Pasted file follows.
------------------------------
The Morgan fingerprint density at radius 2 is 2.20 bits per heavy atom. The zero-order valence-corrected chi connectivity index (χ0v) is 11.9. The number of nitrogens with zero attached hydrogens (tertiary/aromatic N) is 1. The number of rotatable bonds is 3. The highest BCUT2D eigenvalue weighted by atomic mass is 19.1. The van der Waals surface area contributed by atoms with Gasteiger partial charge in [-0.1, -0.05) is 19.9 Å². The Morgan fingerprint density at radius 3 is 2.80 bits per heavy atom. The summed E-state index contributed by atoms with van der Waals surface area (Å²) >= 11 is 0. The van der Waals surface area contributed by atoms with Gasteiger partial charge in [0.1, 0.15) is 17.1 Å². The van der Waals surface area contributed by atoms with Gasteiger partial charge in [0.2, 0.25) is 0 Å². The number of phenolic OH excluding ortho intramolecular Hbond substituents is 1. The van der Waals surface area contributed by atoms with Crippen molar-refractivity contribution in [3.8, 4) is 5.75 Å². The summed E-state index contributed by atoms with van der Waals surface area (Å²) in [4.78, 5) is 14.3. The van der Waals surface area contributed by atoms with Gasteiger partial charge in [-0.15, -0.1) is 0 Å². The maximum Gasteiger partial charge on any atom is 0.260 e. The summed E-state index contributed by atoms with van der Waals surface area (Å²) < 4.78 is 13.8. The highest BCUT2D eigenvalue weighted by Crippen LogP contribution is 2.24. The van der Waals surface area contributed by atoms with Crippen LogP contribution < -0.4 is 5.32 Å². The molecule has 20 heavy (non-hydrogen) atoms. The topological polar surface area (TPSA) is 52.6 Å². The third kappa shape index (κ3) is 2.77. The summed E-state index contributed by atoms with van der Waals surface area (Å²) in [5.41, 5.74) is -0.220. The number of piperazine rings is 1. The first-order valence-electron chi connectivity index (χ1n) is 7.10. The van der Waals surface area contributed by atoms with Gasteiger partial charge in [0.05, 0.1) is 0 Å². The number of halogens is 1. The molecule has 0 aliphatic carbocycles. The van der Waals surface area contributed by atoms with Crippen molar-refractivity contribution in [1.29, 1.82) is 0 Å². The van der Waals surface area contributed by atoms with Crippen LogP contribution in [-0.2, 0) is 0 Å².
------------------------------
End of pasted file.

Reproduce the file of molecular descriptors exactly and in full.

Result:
The Morgan fingerprint density at radius 2 is 2.20 bits per heavy atom. The zero-order valence-corrected chi connectivity index (χ0v) is 11.9. The number of nitrogens with zero attached hydrogens (tertiary/aromatic N) is 1. The number of rotatable bonds is 3. The highest BCUT2D eigenvalue weighted by atomic mass is 19.1. The van der Waals surface area contributed by atoms with Gasteiger partial charge in [-0.1, -0.05) is 19.9 Å². The Morgan fingerprint density at radius 3 is 2.80 bits per heavy atom. The summed E-state index contributed by atoms with van der Waals surface area (Å²) >= 11 is 0. The van der Waals surface area contributed by atoms with Gasteiger partial charge in [0.1, 0.15) is 17.1 Å². The van der Waals surface area contributed by atoms with Gasteiger partial charge in [0.2, 0.25) is 0 Å². The number of phenolic OH excluding ortho intramolecular Hbond substituents is 1. The van der Waals surface area contributed by atoms with Crippen molar-refractivity contribution in [3.8, 4) is 5.75 Å². The summed E-state index contributed by atoms with van der Waals surface area (Å²) in [4.78, 5) is 14.3. The van der Waals surface area contributed by atoms with Gasteiger partial charge in [-0.15, -0.1) is 0 Å². The maximum Gasteiger partial charge on any atom is 0.260 e. The summed E-state index contributed by atoms with van der Waals surface area (Å²) < 4.78 is 13.8. The highest BCUT2D eigenvalue weighted by Crippen LogP contribution is 2.24. The van der Waals surface area contributed by atoms with Crippen LogP contribution < -0.4 is 5.32 Å². The molecule has 20 heavy (non-hydrogen) atoms. The topological polar surface area (TPSA) is 52.6 Å². The third kappa shape index (κ3) is 2.77. The summed E-state index contributed by atoms with van der Waals surface area (Å²) in [5.41, 5.74) is -0.220. The number of piperazine rings is 1. The first-order valence-electron chi connectivity index (χ1n) is 7.10. The van der Waals surface area contributed by atoms with Gasteiger partial charge in [0.05, 0.1) is 0 Å². The number of halogens is 1. The molecule has 0 aliphatic carbocycles. The van der Waals surface area contributed by atoms with Crippen molar-refractivity contribution in [1.29, 1.82) is 0 Å². The van der Waals surface area contributed by atoms with Crippen LogP contribution in [-0.2, 0) is 0 Å².